Not a fun week to be a toll collector in New York City. In the wee hours of Sunday morning, a rate increase went into effect for drivers entering the city at six high-traffic crossings, including the Lincoln and Holland tunnels and the George Washington bridge. Tolls rose $1.50, to $9.50, for EZ-Pass users during peak hours and will continue to climb periodically through December of 2015, until the rate is $12.50. For drivers paying cash, the toll rose $4, to $12, and will continue to stay two bucks ahead of the EZ-Pass rate, rounded up. Using an ezpassny makes life much easier for the driver as it is much more convenient and quicker. As it is a cashless system, it also means that drivers don’t have to carry cash around with them to pay these new toll prices.
The new rates come courtesy of the Port Authority of New York and New Jersey, which announced the increase in late August. The governors of both states, who control the agency, approved the increase — and took credit for keeping it from being even higher [PDF] — and Mayor Bloomberg has supported it too. Port Authority cited “multiple unprecedented challenges” for the decision, including the deterioration of New York’s tunnels and bridges as well as the rising cost of the World Trade Center, whose construction falls under the authority’s authority.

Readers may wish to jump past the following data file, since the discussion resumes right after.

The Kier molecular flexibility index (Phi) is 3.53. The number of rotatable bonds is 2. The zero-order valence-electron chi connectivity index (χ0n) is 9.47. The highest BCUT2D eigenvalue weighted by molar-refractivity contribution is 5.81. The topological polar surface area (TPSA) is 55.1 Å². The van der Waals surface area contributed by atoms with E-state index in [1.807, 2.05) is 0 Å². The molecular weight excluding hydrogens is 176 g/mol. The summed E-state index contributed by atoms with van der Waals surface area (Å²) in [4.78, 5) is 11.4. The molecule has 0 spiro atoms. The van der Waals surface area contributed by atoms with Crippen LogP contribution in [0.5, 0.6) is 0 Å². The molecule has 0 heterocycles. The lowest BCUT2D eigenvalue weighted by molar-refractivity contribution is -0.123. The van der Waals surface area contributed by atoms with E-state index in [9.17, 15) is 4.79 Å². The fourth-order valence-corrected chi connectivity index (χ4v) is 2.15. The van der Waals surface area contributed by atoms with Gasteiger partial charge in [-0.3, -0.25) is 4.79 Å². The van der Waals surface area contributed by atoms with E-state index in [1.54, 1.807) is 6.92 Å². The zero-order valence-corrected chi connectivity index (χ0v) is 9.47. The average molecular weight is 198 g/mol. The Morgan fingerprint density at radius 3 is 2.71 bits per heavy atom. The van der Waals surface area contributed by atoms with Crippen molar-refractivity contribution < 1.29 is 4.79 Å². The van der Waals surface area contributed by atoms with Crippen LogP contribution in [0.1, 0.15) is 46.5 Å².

That last reasoning doesn’t sit well with AAA. Last Friday, just days before the scheduled increase, the auto association’s New York office wrote a letter to Transportation Secretary Ray LaHood condemning the toll hike as a violation of a federal law. AAA officials believe any transportation-related user fees should go directly back into transportation costs — not “speculative real estate re-development costs” like the World Trade Center. (It should be noted that the new center is a major transit hub for the PATH commuter train.) The association even considered suing the authority to block the increase, according to the Associated Press.
Read the entire article at: Atlantic Cities
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